Iron-ore mine

The potential development of an iron-ore mine in northwestern Wisconsin has been the subject of recent public debate and legislative consideration. The question posed to respondents described the issue: “There is a proposal to develop an iron-ore mine in northwestern Wisconsin. Supporters argue that the mine will create 700 jobs and long-term economic benefits. Opponents argue that not enough environmental protections are in place to preserve water and air quality. Do you support or oppose developing the mine?” Fifty-two percent said they support developing the mine, while 33 percent opposed the mine and 15 percent hadn’t heard of the mine or didn’t have an opinion.


About the Marquette Law School Poll

The Marquette Law School Poll is the most extensive independent statewide polling project in Wisconsin history. Running monthly through the 2012 election, it will provide a snapshot of voter attitudes from across the state on the possible gubernatorial recall election and the campaigns for president and U.S. Senate, in addition to gauging opinion on major policy questions.

Members of the public are invited to attend “On the Issues with Mike Gousha” at 12:15 p.m. today at Marquette Law School, where Professor Franklin will provide further context on the poll results. Similar events will be held at the release of each poll throughout the year.

The poll interviewed 716 registered Wisconsin voters by both landline and cell phone February 16-19, 2012. The margin of error is +/- 3.7 percentage points for the full sample. The Republican primary subsample had 424 respondents and a margin of error of +/- 4.9 percentage points. The entire questionnaire, full results and breakdowns by demographic groups are available at http://law.marquette.edu/poll.

Likely Voter Crosstabs

A few people have asked that we include the crosstabs for likelihood of voting in the January Marquette Law School Poll. Those are now included in the .zip file for all crosstabs that can be downloaded from the “Results and Data” page here. The results for likelihood of voting are in the file q2.txt. There are 573 respondents who say they are “absolutely certain” to vote in November and an additional 78 who say they are “very likely” to vote. The margin of error for the 573 absolutely certain group is +/-4.2 percentage points. Combining the two groups gives 651 respondents with a margin of error of +/-3.9 percentage points.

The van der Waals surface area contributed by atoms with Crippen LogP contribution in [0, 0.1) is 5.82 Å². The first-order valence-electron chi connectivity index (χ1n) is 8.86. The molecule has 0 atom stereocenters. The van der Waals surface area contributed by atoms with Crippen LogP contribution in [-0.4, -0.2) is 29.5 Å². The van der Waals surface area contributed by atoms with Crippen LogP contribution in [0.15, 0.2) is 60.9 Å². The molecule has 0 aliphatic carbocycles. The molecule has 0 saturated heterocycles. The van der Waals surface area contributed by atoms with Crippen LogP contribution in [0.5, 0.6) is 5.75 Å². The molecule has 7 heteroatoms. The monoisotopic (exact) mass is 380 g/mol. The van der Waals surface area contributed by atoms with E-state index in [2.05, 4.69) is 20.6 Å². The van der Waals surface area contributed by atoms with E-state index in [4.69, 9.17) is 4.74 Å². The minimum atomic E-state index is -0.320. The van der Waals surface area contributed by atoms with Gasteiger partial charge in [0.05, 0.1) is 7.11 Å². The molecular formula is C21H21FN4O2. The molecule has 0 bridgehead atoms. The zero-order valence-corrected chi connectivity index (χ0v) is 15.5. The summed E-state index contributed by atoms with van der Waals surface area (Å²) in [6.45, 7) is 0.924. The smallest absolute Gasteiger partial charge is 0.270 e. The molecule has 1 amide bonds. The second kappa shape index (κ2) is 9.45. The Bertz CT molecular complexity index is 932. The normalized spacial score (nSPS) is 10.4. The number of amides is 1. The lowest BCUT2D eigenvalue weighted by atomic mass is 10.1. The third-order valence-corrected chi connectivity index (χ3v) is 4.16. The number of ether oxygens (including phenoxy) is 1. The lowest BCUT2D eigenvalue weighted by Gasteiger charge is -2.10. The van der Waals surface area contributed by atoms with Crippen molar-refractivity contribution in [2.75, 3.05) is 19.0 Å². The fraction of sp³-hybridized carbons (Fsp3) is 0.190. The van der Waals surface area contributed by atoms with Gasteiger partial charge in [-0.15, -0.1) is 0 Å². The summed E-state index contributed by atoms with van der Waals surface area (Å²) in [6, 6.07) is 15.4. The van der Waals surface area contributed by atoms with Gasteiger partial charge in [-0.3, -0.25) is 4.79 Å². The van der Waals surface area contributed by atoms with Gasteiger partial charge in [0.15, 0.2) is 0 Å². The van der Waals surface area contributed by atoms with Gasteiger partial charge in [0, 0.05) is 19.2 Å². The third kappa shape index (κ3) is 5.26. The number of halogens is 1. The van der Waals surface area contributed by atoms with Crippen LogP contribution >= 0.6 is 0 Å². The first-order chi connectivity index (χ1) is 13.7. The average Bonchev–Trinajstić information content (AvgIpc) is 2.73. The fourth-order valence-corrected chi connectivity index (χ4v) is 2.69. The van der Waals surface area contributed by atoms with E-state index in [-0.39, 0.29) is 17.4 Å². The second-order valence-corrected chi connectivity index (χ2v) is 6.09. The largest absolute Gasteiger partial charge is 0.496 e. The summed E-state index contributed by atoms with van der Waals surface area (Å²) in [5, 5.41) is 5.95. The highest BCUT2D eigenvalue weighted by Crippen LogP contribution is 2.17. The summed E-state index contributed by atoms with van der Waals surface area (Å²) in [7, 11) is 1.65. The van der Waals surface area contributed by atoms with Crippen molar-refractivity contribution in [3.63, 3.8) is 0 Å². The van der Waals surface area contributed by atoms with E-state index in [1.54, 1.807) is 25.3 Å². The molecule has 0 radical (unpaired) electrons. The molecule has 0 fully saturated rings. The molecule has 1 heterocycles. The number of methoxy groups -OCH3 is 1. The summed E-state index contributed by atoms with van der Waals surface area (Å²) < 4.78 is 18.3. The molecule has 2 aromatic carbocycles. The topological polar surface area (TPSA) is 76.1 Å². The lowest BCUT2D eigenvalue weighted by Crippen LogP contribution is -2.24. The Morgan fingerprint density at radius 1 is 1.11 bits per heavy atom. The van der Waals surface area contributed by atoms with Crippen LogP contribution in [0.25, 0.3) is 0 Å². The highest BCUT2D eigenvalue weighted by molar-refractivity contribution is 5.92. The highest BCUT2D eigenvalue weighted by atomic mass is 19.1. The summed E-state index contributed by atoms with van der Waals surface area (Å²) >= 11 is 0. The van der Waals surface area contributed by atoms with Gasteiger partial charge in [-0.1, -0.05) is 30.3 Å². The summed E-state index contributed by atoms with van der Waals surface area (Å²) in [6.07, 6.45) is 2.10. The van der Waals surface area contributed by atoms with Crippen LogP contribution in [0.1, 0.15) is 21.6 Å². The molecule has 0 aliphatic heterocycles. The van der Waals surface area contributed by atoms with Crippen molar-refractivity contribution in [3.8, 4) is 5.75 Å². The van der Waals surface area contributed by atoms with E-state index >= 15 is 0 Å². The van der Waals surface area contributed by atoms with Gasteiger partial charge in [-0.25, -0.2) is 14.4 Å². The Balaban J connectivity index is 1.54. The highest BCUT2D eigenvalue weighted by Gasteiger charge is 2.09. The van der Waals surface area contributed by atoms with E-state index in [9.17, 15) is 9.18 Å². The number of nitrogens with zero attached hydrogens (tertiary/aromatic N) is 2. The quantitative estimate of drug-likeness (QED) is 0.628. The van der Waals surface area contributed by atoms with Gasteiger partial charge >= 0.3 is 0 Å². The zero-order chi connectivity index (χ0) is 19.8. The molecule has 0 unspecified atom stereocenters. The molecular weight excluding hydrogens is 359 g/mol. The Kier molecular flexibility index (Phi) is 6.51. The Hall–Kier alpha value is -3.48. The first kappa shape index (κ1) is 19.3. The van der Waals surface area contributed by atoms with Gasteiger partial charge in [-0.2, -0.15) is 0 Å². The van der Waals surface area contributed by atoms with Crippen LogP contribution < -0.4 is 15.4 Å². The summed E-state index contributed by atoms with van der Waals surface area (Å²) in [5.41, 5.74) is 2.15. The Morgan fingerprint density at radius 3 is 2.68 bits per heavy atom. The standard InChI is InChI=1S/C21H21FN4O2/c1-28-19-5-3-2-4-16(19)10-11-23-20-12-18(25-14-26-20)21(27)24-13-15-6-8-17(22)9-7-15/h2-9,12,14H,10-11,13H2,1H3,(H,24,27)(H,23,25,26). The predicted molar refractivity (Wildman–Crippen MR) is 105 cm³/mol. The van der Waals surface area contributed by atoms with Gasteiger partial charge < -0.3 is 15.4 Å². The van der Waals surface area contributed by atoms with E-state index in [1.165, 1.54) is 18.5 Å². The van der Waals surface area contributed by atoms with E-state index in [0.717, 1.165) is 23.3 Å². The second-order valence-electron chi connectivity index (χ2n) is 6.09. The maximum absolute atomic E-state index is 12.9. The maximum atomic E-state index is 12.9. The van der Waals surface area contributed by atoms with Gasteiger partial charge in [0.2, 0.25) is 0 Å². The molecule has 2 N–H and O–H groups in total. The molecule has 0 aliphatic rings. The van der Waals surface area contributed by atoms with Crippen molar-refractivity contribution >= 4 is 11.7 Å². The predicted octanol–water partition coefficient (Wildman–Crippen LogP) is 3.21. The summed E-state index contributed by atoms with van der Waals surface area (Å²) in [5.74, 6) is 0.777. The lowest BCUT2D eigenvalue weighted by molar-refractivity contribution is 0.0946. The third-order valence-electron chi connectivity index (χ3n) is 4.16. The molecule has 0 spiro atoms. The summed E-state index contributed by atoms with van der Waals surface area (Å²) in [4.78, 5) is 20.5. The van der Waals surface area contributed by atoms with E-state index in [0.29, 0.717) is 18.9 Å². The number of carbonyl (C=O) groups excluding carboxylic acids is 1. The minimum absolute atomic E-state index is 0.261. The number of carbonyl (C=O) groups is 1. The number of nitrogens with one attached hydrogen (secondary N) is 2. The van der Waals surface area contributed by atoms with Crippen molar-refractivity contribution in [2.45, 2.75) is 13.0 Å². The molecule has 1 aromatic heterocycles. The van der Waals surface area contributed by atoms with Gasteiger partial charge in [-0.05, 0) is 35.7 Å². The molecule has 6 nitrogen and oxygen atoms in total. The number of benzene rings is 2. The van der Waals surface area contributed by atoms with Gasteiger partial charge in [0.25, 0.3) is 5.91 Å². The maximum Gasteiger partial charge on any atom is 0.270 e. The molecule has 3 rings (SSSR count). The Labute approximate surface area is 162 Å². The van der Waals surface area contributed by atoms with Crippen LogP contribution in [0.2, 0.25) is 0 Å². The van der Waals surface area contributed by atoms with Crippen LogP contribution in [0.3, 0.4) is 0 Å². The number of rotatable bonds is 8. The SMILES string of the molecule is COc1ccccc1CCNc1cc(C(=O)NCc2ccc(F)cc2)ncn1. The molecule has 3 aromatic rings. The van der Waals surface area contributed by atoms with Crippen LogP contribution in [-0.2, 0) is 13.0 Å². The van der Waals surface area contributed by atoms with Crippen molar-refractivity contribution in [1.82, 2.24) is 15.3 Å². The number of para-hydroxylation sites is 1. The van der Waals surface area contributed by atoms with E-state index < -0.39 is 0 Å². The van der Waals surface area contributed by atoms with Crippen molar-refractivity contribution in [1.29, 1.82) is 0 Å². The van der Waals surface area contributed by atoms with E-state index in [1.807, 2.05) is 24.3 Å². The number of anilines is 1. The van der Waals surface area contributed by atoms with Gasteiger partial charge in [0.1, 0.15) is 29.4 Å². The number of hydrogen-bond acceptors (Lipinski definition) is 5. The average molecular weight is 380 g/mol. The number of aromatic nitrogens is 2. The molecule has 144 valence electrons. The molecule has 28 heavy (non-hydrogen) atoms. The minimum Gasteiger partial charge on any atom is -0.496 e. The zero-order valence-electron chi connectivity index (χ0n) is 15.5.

Different pollsters use different criteria to define likely voters, including using additional variables such as attention to the campaign so this single question is not the only way likely voters can be defined. Be especially aware that we did not ask how certain the respondent was to vote in a recall election so those results might differ. See the end of this post for some links to further issues in analyzing likely voter samples.

The results for the governor’s race vary by one or two points, well within the margins of error. If we compare the full registered voter sample with the “absolutely certain to vote” and with the “absolutely + very likely to vote” group, here are the results:

RV Absolutely Absolutely+Very Likely
Walker 49 51 50
Falk 42 42 42
Walker 50 52 51
Barrett 44 44 44
Walker 50 52 51
Cullen 40 39 40
Walker 49 51 50
Obey 43 42 43

For the presidential race the “absolutely certain” group and the “very likely” group are quite different and that produces a much bigger difference depending on how likely voters are grouped:

RV Absolutely Absolutely+Very Likely
Obama 48 45 48
Romney 40 45 41

Obama support drops and Romney increases among those absolutely certain to vote, transforming an eight point Obama lead into a tie among those certain they will vote. But add in those very likely to vote and the results move back to a six point Obama margin. Interestingly, this is more movement than we see in the governor’s race, even though we are comparing the same set of people. Motivation to vote plays only a small role in the trial heat for governor but motivation seems to matter more in the presidential race. One reason may be that voters in Wisconsin have focused a lot of attention on the potential recall election but have not been similarly focused on a presidential race that is still 10 months away.

While likely voter samples are commonly used by pollsters close to election day, there has been considerable doubt raised as to their value when elections are still distant. Much of the change in candidate support appears to be from changes in how sure voters are to turn out rather than actual shifting of preferences. And voters shift their enthusiasm for turning out quite a bit with the ebb and flow of the campaign. This has caused some analysts to conclude that registered voter samples are actually more reliable through most of the campaign, with a focus on likely voters more meaningful only close to election day when potential voters are more sure of whether they will vote or not. One of the best analyses of this issue is by Erikson and colleagues who conclude

When polling on the eve of an election, estimating which respondents are likely to vote is an essential aspect of the art. This article has pointed to dangers of relying on samples of likely voters when polling well before Election Day. Our evidence suggests that shifts in voter classification as likely or unlikely account for more observed change in the preferences of likely voters than do actual changes in voters’ candidate preferences. (Erikson, Panagopoulos and Wlezien, Public Opinion Quarterly, 2004. Emphasis added.)

Mark Blumenthal of Pollster.com also has a nice discussion of this issue at this link.